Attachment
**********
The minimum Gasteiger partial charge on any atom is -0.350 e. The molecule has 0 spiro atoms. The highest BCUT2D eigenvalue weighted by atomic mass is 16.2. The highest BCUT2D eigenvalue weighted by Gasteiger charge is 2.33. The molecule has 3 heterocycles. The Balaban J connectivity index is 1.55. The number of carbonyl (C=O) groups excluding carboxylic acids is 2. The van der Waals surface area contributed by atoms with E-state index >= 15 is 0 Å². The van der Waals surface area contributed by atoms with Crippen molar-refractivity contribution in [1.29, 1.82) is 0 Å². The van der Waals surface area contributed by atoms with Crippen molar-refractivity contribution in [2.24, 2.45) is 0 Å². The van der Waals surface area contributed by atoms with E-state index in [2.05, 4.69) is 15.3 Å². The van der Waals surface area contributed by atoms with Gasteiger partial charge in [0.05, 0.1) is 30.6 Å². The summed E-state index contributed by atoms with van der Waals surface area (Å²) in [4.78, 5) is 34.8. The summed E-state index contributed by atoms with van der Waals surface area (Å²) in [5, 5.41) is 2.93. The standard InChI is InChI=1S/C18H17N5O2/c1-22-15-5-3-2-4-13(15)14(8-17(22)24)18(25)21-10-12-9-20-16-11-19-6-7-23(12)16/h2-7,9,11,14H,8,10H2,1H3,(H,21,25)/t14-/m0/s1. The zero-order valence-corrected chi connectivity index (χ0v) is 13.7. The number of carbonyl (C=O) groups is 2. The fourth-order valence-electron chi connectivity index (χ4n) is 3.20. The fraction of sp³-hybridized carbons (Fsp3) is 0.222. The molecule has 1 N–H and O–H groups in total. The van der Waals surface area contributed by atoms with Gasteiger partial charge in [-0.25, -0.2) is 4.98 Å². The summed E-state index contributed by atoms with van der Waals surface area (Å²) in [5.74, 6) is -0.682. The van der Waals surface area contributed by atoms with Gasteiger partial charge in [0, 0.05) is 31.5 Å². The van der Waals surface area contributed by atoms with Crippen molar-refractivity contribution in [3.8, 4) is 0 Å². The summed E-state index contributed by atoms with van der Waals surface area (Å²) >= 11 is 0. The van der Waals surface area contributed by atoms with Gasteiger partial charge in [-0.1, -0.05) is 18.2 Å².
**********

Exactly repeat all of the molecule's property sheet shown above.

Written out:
The minimum Gasteiger partial charge on any atom is -0.350 e. The molecule has 0 spiro atoms. The highest BCUT2D eigenvalue weighted by atomic mass is 16.2. The highest BCUT2D eigenvalue weighted by Gasteiger charge is 2.33. The molecule has 3 heterocycles. The Balaban J connectivity index is 1.55. The number of carbonyl (C=O) groups excluding carboxylic acids is 2. The van der Waals surface area contributed by atoms with E-state index >= 15 is 0 Å². The van der Waals surface area contributed by atoms with Crippen molar-refractivity contribution in [1.29, 1.82) is 0 Å². The van der Waals surface area contributed by atoms with Crippen molar-refractivity contribution in [2.24, 2.45) is 0 Å². The van der Waals surface area contributed by atoms with E-state index in [2.05, 4.69) is 15.3 Å². The van der Waals surface area contributed by atoms with Gasteiger partial charge in [0.05, 0.1) is 30.6 Å². The summed E-state index contributed by atoms with van der Waals surface area (Å²) in [4.78, 5) is 34.8. The summed E-state index contributed by atoms with van der Waals surface area (Å²) in [5, 5.41) is 2.93. The standard InChI is InChI=1S/C18H17N5O2/c1-22-15-5-3-2-4-13(15)14(8-17(22)24)18(25)21-10-12-9-20-16-11-19-6-7-23(12)16/h2-7,9,11,14H,8,10H2,1H3,(H,21,25)/t14-/m0/s1. The zero-order valence-corrected chi connectivity index (χ0v) is 13.7. The number of carbonyl (C=O) groups is 2. The fourth-order valence-electron chi connectivity index (χ4n) is 3.20. The fraction of sp³-hybridized carbons (Fsp3) is 0.222. The molecule has 1 N–H and O–H groups in total. The van der Waals surface area contributed by atoms with Gasteiger partial charge in [-0.25, -0.2) is 4.98 Å². The summed E-state index contributed by atoms with van der Waals surface area (Å²) in [5.74, 6) is -0.682. The van der Waals surface area contributed by atoms with Gasteiger partial charge in [0, 0.05) is 31.5 Å². The van der Waals surface area contributed by atoms with Crippen molar-refractivity contribution in [3.8, 4) is 0 Å². The summed E-state index contributed by atoms with van der Waals surface area (Å²) >= 11 is 0. The van der Waals surface area contributed by atoms with Gasteiger partial charge in [-0.1, -0.05) is 18.2 Å².